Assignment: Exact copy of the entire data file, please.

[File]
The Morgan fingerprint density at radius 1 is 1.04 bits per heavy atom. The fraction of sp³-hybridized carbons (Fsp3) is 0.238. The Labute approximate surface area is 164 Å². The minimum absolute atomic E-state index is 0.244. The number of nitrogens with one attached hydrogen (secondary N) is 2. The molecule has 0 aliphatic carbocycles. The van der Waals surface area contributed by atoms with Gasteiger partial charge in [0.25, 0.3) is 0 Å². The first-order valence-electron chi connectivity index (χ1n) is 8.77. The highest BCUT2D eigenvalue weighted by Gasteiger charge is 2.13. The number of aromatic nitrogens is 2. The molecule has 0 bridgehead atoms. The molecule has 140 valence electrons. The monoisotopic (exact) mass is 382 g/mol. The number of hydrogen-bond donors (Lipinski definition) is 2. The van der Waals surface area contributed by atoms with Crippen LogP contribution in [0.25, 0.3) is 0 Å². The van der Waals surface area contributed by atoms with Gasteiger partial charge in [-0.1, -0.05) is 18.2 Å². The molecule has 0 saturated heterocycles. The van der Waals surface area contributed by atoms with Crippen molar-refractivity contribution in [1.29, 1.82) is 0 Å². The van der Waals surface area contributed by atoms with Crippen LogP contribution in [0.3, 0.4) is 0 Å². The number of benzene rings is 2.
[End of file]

The Morgan fingerprint density at radius 1 is 1.04 bits per heavy atom. The fraction of sp³-hybridized carbons (Fsp3) is 0.238. The Labute approximate surface area is 164 Å². The minimum absolute atomic E-state index is 0.244. The number of nitrogens with one attached hydrogen (secondary N) is 2. The molecule has 0 aliphatic carbocycles. The van der Waals surface area contributed by atoms with Gasteiger partial charge in [0.25, 0.3) is 0 Å². The first-order valence-electron chi connectivity index (χ1n) is 8.77. The highest BCUT2D eigenvalue weighted by Gasteiger charge is 2.13. The number of aromatic nitrogens is 2. The molecule has 0 bridgehead atoms. The molecule has 140 valence electrons. The monoisotopic (exact) mass is 382 g/mol. The number of hydrogen-bond donors (Lipinski definition) is 2. The van der Waals surface area contributed by atoms with Crippen LogP contribution in [0.25, 0.3) is 0 Å². The van der Waals surface area contributed by atoms with Gasteiger partial charge in [-0.1, -0.05) is 18.2 Å². The molecule has 0 saturated heterocycles. The van der Waals surface area contributed by atoms with Crippen molar-refractivity contribution in [1.29, 1.82) is 0 Å². The van der Waals surface area contributed by atoms with Crippen LogP contribution in [0.3, 0.4) is 0 Å². The number of benzene rings is 2.